By definition, I am a Kinesiologist. In practice, I fit into a “clinical kinesiologist’s” scope of practice, with my background in injury prevention/rehab and biomechanics/ergonomics. An Athletic Therapist is a specialist in the art and science of injury prevention, rehab, education, emergency response, and movement evaluation. Majority of Athletic Therapists hold a BSc. in Kinesiology- this is what sets us apart from other musculoskeletal rehab professionals. We’re specialized to prescribe exercise, assess movement, and improve movement habits for health.
Those are a lot of big words, that I often get questions on. Let’s start with some definitions!
Kinesiology: The study of the human body and movement.
Biomechanics: The study of the forces acting on the human body.
Ergonomics: The study of people’s efficiency within their work environment.
Now- as a kinesiologist (aka someone who studies the movements of the body), what is my scope of practice (or.. what can I do?)?
Kinesiologists have broad training in exercise sciences, and I specialized my BSc. in Athletic Therapy, which focused on injury prevention, rehabilitation, and musculoskeletal care (both in the field and clinically). In general, according to the the Canadian Kinesiology Alliance (CKA), Kinesiologists have scope of practice in three main areas:
Adaptation Through Exercise:Adaptation through exercise is a key principle of kinesiology that relates to improved fitness in athletes as well as health and wellness in clinical populations. Exercise is a simple and established intervention for many movement disorders and musculoskeletal conditions due to the neuroplasticity of the brain. Therapeutic exercise has been shown to improve neuromotor control and motor capabilities in both normal and pathological populations.
There are many different types of exercise interventions that can be applied to kinesiology to athletic, normal, and clinical populations. Aerobic exercise interventions can help to improve cardiovascular endurance. Anaerobic strength training can help increase muscular strength, power, and lean body mass. Decreased risk of falls and increased neuromuscular control can be attributed to balance intervention programs. Flexibility programs can increase functional range of motion and reduce the risk of injury.
Taken collectively, exercise programs cna reduce symptoms of depression and risk of cardiovascular and metabolic diseases such as diabetes. Additionally, they can help improve quality of life, sleeping habits, immune system function, and body composition.
The study of physiologic responses to physical exercise and their therapeutic applications is known as exercise physiology, which is a major research focus for kinesiologists.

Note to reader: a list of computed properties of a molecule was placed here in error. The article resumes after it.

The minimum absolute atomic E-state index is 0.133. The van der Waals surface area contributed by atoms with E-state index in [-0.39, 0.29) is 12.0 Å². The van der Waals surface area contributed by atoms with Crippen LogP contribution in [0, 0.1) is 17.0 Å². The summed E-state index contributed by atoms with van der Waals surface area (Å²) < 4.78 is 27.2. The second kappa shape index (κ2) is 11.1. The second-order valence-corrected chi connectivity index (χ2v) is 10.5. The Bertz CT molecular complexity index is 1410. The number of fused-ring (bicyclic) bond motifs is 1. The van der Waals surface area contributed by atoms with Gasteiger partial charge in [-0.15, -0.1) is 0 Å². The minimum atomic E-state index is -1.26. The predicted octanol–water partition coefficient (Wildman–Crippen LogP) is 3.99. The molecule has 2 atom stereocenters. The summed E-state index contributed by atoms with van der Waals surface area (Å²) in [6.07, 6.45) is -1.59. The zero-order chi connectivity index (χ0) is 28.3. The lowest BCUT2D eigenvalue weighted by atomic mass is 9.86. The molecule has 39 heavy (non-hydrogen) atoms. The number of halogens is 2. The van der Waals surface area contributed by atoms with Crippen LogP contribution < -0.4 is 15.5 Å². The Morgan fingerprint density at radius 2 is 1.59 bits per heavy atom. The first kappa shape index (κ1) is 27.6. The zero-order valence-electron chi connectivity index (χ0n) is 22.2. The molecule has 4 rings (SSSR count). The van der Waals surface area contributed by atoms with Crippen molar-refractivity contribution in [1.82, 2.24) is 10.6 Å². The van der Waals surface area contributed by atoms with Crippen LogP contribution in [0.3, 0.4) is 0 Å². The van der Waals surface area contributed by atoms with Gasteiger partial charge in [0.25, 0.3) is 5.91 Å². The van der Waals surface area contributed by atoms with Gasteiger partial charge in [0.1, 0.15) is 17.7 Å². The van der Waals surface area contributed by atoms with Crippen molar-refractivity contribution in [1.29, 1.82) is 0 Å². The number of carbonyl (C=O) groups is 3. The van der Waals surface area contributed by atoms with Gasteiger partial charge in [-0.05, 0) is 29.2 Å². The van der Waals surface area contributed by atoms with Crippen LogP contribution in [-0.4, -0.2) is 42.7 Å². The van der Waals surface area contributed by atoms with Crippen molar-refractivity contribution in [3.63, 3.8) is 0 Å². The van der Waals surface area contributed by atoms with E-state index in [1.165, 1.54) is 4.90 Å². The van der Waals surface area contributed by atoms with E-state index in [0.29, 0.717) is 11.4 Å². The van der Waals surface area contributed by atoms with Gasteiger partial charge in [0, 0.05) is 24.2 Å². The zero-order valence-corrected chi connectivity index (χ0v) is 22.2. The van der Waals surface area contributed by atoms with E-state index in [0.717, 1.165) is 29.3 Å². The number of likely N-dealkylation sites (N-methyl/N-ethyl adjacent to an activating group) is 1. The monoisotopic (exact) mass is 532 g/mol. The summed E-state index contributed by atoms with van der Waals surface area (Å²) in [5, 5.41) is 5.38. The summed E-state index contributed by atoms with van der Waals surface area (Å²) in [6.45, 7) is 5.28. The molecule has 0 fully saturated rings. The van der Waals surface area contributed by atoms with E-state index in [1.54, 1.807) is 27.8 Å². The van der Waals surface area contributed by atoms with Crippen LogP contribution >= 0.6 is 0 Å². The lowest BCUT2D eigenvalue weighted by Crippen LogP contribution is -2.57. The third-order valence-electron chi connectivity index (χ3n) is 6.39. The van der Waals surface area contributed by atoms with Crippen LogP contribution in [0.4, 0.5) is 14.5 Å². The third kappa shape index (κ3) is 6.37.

Neuroplasticity:Neuroplasticity is also a key scientific principle used in kinesiology to describe how movement and changes in the brain are related. The human brain adapts and acquires new motor skills based on this principle, which includes both adaptive and maladaptive brain changes.
The effects of physical activity can be distributed throughout the entire brain, such as higher gray matter density and white matter integrity after exercise, and/or specific brain areas such as greater activation in prefrontal cortex and hippocampus. Neuroplasticity is also the underlying mechanism of skill acquisition. For example, after long-term training, pianists showed greater gray matter density in sensorimotor cortex and white matter integrity in the internal capsule compared to non-musicians.
Maladaptive plasticity is defined as the neuroplasticity with negative effects or detrimental consequences in behaviour. Movement abnormalities may occur among individuals with and without brain injuries due to abnormal remodeling in the central nervous system (CNS). Learned non-use is an example commonly seen among patients with brain damage, such as stroke.
Motor Redundancy:Motor redundancy is a widely-used concept in kinesiology and motor control which states that for any task the human body can perform, there are effectively an unlimited number of ways the nervous system could achieve that task. This redundancy appears at multiple levels in the chain of motor execution.
That covers a lot of ground! What it really comes down to is that a Kinesiologist is an expert and using exercise, movement corrections, and lifestyle changes to aid in someone’s overall well-being, whether that person is suffering from a chronic health condition, is an athlete wanting to improve their performance, or just an everyday person wanting to be in better health. As CKA states, “Kinesiologists work with individuals with disabling and often chronic conditions to assist in regaining their optimal physical functions. They work with individuals in their homes, fitness facilities, rehabilitation clinics, and in the workplace.”.
I have chosen to focus clinically- which means I have a desire to work with those suffering from chronic conditions, pain, or injury- as well as improve the performance of athletes in various sports. While I’ve focused towards the equestrian athletes, I have the skills and tools to help athletes of all sorts. In my practice so far I’ve worked with football athletes, hockey athletes, riders of course, patients with Ehlers-Danlos Syndrome, POTS, many different musculoskeletal injuries and chronic pain conditions, baseball players, runners, just to name a few.
The well-being of each individual is paramount, and it’s my job to help them set and achieve their health goals. Each person requires a individual approach to health, and that is what I hope to offer guidance to. It is my aim to better each person who comes into my practice, whatever their goals may be.